Much of the reverse engineering on the Penlon Nuffield 200 ventilator is complete, with prototype production imminent, says National Association of Automotive Component and Allied Manufacturers (Naacam) executive director Renai Moothilal.
“If things go according to plan, full-scale volume production can be up and running within a month.”
The Covid-19 pandemic has caused a shortage of ventilators at hospitals worldwide. Covid-19 is a respiratory disease, with severe cases requiring ventilators.
Vehicle assembly and component production in South Africa and the rest of the world are all at a standstill as a result of Covid-19, which has decimated demand.
There are several manufacturing companies involved in the local project to reverse-engineer, prototype and produce ventilators based on the Penlon Nuffield 200 as an existing design, explains Moothilal.
The Nuffield 200 originates from the UK.
“This project has been driven by Justin Corbett of Rand York Castings, a Naacam member company operating in the automotive components sector,” says Moothilal.
“Other examples of automotive companies involved in this project include Robert Bosch, MCR Manufacturing, Sumitomo Rubber, Capewell – in fact there are more than 20 Naacam member companies which are currently part of, or expressed interest in, supporting the initiative."
While the concept started off as a private sector initiative, government and related agencies have since come onboard, including the Industrial Development Corporation and the Council for Scientific and Industrial Research.
“This is useful in terms of unblocking bottlenecks,” says Moothilal.
“There is also a national workgroup in place to finalise the technical specifications needed for such emergency production.”
For now, the team has been operating on their own cost and initiative, adds Moothilal.
“Something like this should not be seen as an opportunity for profiteering. It has to be about getting usable medical solutions in play as the crisis in our country and neighbouring countries deepens.”
From an automotive perspective, skills that have been leveraged by the project team to assist in ventilator production include metal fabrication, plastic-moulding and precision engineering, notes Moothilal.
Three-dimensional scanning and printing have also been utilised extensively in the prototyping process.
“What we know as a ventilator, is an assembly of many subcomponents, and because none of the companies do ventilator production as a ‘day job’, a modular manufacturing process will be utilised, with several companies manufacturing components and undertaking sub-assembly, with the final ventilator assembled at a central location,” explains Moothilal.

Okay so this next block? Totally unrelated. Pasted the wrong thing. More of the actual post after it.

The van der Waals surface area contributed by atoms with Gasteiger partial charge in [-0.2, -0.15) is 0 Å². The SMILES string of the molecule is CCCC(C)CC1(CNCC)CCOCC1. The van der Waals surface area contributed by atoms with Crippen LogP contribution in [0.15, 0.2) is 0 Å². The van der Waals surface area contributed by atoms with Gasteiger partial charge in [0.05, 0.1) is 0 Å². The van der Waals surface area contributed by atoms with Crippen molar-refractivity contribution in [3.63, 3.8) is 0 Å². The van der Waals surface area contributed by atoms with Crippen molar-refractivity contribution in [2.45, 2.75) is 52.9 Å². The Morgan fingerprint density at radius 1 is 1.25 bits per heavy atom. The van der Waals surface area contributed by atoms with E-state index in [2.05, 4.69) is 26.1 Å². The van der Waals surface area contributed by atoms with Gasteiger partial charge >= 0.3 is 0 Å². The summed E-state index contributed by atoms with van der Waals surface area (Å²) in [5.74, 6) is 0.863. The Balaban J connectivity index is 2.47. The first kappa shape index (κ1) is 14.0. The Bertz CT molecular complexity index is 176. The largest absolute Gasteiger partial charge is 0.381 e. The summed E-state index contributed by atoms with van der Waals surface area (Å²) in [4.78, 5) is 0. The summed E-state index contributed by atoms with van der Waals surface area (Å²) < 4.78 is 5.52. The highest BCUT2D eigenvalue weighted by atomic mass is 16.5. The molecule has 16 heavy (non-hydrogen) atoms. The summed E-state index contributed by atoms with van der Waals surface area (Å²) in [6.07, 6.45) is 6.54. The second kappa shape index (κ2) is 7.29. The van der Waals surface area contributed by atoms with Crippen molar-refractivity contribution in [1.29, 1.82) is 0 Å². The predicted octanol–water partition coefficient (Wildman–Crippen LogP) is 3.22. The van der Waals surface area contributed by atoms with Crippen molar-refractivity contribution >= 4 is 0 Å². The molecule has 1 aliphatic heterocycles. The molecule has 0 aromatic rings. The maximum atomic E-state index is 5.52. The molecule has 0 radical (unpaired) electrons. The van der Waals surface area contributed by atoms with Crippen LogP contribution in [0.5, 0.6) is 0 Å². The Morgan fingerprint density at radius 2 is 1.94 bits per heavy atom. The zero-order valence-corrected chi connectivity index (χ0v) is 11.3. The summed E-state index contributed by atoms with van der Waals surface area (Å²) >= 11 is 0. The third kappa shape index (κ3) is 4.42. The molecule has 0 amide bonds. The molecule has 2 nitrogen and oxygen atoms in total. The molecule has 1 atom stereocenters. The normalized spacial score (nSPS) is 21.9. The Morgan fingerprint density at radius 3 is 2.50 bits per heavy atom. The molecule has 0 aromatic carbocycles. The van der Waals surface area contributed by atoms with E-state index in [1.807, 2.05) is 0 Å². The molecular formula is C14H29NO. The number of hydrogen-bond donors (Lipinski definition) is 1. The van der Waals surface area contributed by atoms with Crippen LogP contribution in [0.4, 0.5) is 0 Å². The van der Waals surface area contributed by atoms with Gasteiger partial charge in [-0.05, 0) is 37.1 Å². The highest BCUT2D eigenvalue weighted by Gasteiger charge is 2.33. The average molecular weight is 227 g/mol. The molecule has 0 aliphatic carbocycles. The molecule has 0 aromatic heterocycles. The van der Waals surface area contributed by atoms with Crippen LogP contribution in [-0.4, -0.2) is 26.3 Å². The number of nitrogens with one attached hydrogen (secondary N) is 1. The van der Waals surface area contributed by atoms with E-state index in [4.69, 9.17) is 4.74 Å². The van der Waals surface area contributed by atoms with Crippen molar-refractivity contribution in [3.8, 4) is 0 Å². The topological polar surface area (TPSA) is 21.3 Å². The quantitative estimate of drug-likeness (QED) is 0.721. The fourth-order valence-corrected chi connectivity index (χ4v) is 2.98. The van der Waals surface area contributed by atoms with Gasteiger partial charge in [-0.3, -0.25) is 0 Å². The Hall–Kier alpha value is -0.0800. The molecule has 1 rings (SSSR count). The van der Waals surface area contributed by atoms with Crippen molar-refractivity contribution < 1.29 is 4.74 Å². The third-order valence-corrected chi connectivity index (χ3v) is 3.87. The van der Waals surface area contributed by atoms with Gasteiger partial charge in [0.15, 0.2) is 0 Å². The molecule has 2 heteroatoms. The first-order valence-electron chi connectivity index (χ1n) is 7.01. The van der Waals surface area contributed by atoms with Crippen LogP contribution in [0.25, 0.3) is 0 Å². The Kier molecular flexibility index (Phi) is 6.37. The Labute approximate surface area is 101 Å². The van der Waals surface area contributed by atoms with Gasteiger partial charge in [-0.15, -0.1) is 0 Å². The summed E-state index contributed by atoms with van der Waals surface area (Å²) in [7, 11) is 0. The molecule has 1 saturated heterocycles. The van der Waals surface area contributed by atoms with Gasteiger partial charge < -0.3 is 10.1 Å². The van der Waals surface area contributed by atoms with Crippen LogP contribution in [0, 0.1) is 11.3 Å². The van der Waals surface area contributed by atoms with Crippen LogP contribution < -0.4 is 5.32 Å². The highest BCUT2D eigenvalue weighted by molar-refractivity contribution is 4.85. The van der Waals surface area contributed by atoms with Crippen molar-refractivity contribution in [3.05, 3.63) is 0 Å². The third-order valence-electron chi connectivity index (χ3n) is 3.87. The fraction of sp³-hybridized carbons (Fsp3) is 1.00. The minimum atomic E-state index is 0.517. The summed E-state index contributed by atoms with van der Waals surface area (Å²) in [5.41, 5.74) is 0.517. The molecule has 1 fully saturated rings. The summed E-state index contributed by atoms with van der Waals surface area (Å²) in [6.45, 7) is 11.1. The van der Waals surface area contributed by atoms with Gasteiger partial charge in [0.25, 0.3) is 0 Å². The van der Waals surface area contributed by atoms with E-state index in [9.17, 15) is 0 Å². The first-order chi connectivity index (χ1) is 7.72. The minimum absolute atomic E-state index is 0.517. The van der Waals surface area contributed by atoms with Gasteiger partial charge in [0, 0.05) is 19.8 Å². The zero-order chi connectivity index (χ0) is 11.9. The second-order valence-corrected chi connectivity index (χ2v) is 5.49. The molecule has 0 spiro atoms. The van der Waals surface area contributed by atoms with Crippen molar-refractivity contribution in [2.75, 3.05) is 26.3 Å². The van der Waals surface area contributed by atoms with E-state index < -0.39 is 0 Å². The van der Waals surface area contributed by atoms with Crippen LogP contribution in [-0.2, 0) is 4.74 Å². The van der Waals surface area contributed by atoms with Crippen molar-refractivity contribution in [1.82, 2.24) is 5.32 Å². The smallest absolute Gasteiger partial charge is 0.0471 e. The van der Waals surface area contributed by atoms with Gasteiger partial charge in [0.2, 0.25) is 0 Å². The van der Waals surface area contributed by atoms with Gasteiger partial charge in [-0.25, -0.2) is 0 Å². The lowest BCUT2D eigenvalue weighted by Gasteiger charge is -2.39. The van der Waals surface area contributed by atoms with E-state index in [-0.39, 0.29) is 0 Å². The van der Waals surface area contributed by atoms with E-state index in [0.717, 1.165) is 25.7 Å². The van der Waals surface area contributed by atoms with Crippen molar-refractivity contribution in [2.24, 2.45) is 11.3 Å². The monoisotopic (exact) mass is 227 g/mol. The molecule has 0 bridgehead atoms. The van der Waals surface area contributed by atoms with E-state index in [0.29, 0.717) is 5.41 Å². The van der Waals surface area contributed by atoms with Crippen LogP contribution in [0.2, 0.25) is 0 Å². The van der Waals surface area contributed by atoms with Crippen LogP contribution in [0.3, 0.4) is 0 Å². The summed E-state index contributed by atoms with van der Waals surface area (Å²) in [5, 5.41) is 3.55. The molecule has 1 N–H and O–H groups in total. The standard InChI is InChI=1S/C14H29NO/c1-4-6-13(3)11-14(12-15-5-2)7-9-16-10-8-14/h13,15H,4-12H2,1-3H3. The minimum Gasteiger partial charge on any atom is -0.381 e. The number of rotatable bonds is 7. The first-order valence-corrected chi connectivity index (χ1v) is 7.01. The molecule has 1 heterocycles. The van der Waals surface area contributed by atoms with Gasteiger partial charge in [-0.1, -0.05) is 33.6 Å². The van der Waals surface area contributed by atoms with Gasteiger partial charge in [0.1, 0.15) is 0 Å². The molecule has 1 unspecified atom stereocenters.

“The project is also considering how to procure the ancillary accessories to effectively use the ventilator, such as the pipes, fittings and ‘medical air’.”
THE PENLON NUFFIELD 200
This project to produce the Penlon Nuffield 200 started off with the objective to replicate a ventilator model that was not technically complicated, or reliant on high-tech electronics, but still functional for purpose, says Moothilal.
The thinking was that this would alleviate dependence on foreign components and supply chains, while it would also mitigate forex risk and import premiums given demand now.
It would also be easier to reverse engineer, and to develop production plans, with a lower cost of production.
The Penlon Nuffield 200 is also fairly easy to operate and this may be important if the availability of skilled medical personnel becomes a constraint, notes Moothilal.
Penlon Nuffield 200 has been approved for use in the UK for Covid-19.
What is equally important is that the patent on the Penlon Nuffield 200 has expired, emphasises Moothilal.
“Also, replicating an existing design should make it easier to pass regulatory and other standard approvals.”
The target costing to produce this unit is about R50 000 per unit, says Moothilal.
The current price of a Nuffield unit is more than R300 000.
“We know that there are about 4 000 ventilators available in the private-health sector in South Africa, with about 2 000 in the public-health sector,” says Moothilal.
“It must be noted, however, that these will not all be available to Covid-19 patients only, as many are in use already.”
Moothilal says current estimates indicate that a moderate infection rate in South Africa will lead to a shortage of ventilators of 1:50 – 1 ventilator to 50 patients.
In a worst-case scenario, this could increase to 1:200.
MORE THAN ONE PROJECT
Moothilal notes that there are several projects underway to produce ventilators in South Africa.
“This is important in that, as a country, we need as many viable solutions as possible, given there is currently no recognised South African-owned medical ventilator producer.
“From a Naacam perspective, our members are on hand to support any production process that may be deemed necessary.
“The key point is that significant manufacturing capability exists in our space, and this should be leveraged. Automotive companies fully understand concepts like quality control, production at volume and cost control.”